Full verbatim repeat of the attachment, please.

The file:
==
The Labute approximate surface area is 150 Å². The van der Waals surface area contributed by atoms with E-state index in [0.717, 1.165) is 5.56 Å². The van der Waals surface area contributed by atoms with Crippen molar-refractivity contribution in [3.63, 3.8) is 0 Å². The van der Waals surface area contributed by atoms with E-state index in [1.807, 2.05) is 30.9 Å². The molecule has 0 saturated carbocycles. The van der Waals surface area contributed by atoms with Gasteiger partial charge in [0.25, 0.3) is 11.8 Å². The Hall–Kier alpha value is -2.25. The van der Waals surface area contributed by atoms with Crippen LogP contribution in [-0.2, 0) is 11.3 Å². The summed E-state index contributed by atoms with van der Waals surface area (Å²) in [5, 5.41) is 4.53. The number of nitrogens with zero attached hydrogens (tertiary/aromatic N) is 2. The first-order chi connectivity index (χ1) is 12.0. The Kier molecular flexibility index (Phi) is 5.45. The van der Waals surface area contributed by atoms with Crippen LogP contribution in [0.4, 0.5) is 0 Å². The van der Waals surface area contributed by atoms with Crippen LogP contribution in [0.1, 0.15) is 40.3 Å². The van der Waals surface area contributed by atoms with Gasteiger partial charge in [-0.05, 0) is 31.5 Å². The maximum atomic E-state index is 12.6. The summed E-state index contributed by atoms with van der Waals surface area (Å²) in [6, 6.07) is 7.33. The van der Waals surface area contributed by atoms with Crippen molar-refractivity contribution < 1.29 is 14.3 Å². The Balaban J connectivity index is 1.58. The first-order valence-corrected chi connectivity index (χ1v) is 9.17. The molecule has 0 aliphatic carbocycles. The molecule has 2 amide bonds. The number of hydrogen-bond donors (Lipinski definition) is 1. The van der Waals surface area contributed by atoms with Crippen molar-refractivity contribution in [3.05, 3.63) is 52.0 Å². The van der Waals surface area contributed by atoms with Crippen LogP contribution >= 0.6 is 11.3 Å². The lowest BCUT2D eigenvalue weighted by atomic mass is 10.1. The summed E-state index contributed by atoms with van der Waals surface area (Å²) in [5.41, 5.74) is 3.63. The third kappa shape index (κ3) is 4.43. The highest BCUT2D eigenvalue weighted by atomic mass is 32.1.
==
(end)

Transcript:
The Labute approximate surface area is 150 Å². The van der Waals surface area contributed by atoms with E-state index in [0.717, 1.165) is 5.56 Å². The van der Waals surface area contributed by atoms with Crippen molar-refractivity contribution in [3.63, 3.8) is 0 Å². The van der Waals surface area contributed by atoms with E-state index in [1.807, 2.05) is 30.9 Å². The molecule has 0 saturated carbocycles. The van der Waals surface area contributed by atoms with Gasteiger partial charge in [0.25, 0.3) is 11.8 Å². The Hall–Kier alpha value is -2.25. The van der Waals surface area contributed by atoms with Crippen LogP contribution in [-0.2, 0) is 11.3 Å². The summed E-state index contributed by atoms with van der Waals surface area (Å²) in [5, 5.41) is 4.53. The number of nitrogens with zero attached hydrogens (tertiary/aromatic N) is 2. The first-order chi connectivity index (χ1) is 12.0. The Kier molecular flexibility index (Phi) is 5.45. The van der Waals surface area contributed by atoms with Crippen LogP contribution in [0.4, 0.5) is 0 Å². The van der Waals surface area contributed by atoms with Crippen LogP contribution in [0.1, 0.15) is 40.3 Å². The van der Waals surface area contributed by atoms with Gasteiger partial charge in [-0.05, 0) is 31.5 Å². The maximum atomic E-state index is 12.6. The summed E-state index contributed by atoms with van der Waals surface area (Å²) in [6, 6.07) is 7.33. The van der Waals surface area contributed by atoms with Crippen molar-refractivity contribution < 1.29 is 14.3 Å². The Balaban J connectivity index is 1.58. The first-order valence-corrected chi connectivity index (χ1v) is 9.17. The molecule has 0 aliphatic carbocycles. The molecule has 2 amide bonds. The number of hydrogen-bond donors (Lipinski definition) is 1. The van der Waals surface area contributed by atoms with Crippen molar-refractivity contribution in [3.05, 3.63) is 52.0 Å². The van der Waals surface area contributed by atoms with Crippen LogP contribution >= 0.6 is 11.3 Å². The lowest BCUT2D eigenvalue weighted by atomic mass is 10.1. The summed E-state index contributed by atoms with van der Waals surface area (Å²) in [5.41, 5.74) is 3.63. The third kappa shape index (κ3) is 4.43. The highest BCUT2D eigenvalue weighted by atomic mass is 32.1.